Interviewee: Janis Lipzin
Interviewers: Stephen Silha and Eric Slade
Date of interview: April 2009
Extent: 56 minutes, 4 seconds
Based in Sonoma County, California, media artist Janis Crystal Lipzin, has been making art in virtually every form of reproducible media for nearly forty years and has kindled creative sparks in generations of students at the San Francisco Art Institute where she taught for three decades. Her installations, video sculpture, photography, films, audio, artist books, and media performance works have confronted an array of subjects such as pyromania, prehistoric murder, pesticide abuse, reproductive rights, immigration, and mortality. In her recent digital films, she collaborates with photo-chemistry as a dance partner, sometimes leading, sometimes following, as she blends an enduring interest in nature's volatile events with a sympathy for film's tactile response to light. Her work has been recognized by exhibits at hundreds of international venues including the Venice Biennale, Pompidou Museum, the New Museum, the Whitney Museum's 2017 Dreamlands show, MoMA, National Gallery of Art, Edinburgh Film Festival, and by 3 Fellowships from the National Endowment for the Arts. and a grant from the Center for Cultural Innovation.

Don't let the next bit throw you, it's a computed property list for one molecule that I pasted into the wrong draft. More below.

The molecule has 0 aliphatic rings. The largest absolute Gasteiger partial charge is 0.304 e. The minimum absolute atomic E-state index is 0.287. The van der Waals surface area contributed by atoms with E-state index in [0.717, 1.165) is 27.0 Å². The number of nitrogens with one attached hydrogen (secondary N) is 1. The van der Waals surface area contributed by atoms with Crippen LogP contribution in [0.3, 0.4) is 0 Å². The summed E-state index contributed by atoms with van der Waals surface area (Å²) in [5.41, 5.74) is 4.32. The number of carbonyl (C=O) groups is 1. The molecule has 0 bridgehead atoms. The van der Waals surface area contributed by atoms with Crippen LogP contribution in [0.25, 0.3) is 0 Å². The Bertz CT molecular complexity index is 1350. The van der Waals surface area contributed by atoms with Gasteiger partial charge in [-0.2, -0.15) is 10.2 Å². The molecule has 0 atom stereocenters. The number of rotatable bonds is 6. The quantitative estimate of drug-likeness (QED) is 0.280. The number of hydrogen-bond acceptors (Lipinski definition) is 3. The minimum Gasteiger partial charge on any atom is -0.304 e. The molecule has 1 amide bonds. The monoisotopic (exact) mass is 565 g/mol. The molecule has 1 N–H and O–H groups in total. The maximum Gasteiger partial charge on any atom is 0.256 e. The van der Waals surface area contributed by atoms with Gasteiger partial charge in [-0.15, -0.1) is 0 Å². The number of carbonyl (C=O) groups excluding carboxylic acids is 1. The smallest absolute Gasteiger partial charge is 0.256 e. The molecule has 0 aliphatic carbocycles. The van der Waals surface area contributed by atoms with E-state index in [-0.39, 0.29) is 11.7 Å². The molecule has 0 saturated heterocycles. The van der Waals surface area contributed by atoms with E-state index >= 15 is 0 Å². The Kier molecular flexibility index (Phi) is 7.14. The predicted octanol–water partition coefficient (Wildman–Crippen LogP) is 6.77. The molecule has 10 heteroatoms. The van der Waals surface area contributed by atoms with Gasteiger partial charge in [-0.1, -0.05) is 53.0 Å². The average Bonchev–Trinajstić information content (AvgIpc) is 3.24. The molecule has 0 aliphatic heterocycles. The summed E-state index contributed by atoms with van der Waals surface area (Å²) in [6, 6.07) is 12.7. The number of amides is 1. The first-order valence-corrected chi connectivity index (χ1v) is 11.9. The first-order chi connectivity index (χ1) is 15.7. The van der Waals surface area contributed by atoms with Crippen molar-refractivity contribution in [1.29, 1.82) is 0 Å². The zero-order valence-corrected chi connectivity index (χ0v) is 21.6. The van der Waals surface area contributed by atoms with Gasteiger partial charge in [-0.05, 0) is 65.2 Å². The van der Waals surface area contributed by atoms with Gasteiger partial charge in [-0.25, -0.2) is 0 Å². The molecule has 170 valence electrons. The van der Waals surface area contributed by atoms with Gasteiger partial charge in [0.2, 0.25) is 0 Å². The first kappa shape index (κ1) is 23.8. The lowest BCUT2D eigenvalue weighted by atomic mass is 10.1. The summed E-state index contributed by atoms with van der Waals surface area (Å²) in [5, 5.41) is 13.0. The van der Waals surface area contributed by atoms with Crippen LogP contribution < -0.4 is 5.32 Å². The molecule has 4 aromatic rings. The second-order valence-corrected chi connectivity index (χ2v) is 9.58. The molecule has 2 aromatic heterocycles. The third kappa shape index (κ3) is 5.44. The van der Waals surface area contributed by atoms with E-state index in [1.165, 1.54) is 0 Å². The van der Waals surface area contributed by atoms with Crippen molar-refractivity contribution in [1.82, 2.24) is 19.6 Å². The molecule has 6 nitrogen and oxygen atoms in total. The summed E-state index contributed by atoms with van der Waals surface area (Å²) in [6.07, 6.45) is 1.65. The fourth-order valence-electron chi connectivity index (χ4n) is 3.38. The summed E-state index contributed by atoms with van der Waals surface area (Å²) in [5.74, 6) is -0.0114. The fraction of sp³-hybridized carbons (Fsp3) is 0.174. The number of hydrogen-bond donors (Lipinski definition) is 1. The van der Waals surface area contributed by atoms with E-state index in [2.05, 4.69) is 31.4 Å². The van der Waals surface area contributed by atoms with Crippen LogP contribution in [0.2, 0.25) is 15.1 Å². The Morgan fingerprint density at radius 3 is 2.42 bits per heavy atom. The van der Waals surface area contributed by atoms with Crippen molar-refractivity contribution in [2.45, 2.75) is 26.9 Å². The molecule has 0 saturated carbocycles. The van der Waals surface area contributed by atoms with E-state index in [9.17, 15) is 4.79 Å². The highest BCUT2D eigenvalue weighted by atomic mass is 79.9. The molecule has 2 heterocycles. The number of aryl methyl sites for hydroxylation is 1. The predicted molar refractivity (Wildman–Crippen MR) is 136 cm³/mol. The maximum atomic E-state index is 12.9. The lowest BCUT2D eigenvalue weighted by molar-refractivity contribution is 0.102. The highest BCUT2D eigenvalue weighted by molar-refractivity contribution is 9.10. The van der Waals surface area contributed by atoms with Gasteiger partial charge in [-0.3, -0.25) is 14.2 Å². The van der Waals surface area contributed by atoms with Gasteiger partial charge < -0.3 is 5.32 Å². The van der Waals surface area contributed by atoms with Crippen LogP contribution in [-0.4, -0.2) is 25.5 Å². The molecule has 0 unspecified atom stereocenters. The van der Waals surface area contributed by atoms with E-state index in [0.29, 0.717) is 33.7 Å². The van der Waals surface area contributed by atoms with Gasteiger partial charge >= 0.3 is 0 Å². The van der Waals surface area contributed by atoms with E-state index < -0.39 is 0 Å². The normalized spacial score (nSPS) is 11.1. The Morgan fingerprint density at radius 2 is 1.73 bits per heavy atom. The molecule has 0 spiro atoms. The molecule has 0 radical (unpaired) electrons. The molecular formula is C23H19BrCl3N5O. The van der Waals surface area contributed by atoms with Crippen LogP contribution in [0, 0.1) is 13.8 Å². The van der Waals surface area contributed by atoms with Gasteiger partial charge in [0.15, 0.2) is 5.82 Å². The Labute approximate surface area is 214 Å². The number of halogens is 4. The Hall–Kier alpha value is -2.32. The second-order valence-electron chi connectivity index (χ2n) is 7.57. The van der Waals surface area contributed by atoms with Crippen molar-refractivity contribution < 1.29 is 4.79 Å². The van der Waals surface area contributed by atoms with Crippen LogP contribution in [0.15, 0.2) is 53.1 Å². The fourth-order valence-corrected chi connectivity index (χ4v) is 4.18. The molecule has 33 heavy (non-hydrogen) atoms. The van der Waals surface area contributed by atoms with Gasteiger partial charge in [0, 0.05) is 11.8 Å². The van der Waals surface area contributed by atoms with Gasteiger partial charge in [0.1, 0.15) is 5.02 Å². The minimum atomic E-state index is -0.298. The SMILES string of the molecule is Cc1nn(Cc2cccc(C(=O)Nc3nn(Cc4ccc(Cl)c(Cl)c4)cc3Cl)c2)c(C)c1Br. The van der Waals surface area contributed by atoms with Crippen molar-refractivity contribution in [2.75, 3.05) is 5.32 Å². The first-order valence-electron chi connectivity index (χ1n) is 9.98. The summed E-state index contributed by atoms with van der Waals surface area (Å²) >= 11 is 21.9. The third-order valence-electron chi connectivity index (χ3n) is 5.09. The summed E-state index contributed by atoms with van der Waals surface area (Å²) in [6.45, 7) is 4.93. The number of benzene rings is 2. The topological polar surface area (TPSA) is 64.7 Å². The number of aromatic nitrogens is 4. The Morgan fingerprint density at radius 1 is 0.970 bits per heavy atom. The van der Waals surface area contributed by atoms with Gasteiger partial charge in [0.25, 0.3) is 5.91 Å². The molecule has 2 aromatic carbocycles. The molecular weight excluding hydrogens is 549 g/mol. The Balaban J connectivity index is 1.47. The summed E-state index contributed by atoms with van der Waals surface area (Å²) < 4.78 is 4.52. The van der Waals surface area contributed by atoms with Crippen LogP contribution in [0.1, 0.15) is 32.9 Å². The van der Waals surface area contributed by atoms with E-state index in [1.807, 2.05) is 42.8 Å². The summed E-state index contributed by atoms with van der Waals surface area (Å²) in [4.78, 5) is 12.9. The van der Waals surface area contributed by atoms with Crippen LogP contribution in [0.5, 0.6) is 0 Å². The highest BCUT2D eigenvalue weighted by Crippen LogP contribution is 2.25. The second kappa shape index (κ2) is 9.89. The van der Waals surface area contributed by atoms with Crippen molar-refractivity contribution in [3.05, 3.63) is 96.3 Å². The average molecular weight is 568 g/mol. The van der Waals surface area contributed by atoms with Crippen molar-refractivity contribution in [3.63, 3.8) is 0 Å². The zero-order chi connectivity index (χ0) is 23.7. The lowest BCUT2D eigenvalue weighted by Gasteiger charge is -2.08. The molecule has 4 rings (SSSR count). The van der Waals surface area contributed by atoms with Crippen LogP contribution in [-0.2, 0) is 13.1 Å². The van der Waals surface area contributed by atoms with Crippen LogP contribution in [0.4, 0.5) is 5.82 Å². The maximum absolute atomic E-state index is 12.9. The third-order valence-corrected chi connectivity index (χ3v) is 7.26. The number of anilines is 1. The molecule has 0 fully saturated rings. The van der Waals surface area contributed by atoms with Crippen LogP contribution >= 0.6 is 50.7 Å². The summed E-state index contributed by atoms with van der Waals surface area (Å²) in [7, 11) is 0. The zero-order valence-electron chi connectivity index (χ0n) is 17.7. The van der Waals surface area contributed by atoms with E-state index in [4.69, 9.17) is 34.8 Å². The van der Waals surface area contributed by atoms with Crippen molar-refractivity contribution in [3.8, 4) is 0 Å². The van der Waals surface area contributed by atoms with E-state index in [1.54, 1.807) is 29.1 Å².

Topics discussed: Pittsburgh as a locus of experimental film in the 1970's; Sally Dixon brought SF experimental filmmakers Bruce Baillie, Scott Bartlett, Gunther Nelson, then Broughton; Difficulty of making Erogeny with local actors, who needed to take off their clothes; Broughton's philosophy of reaching, connecting, touching; no boundary between life and art; Broughton's work with Joel Singer, and how she facilitated their collaboration; Importance of cutting in cinema art. Reads from Broughton's book Seeing the Light, and its successor Making Light of It.; Broughton-Singer wedding on Alan Watts' houseboat; their domestic life; Broughton's teaching at San Francisco State and SF Art Institute: "Soul-Making" class; Impact on experimental film scene; love of film history; His love for silent films, and films of Stan Brakhage Marie Menken, Willard Maas, Maya Deren; How Broughton's films are so different from each other; his risks cost him greater fame; Broughton's relationship with Sidney Peterson, their different styles; Broughton's help in creating "Eye Music," a micro-cinema begun in the 1970s; Broughton and William Carlos Williams' ability to relate words to images to music; Beginnings of Canyon Cinema, JB's need for an audience, and the SF film revolution; Broughton's use of the nude body, in pornography-rich San Francisco in the 1960s; Broughton as Grand Marshall of the San Francisco Gay Pride Parade, recipient of 2 Guggenheim grants, Maya Deren Award from the American Film Institute, Alan Watts' designation of "Unofficial Poet Laureate of San Francisco"; Broughton's love of parties & celebrations, dislike of Q&As.; The Bridge was an alternative theatre where The Bed showed for a long time.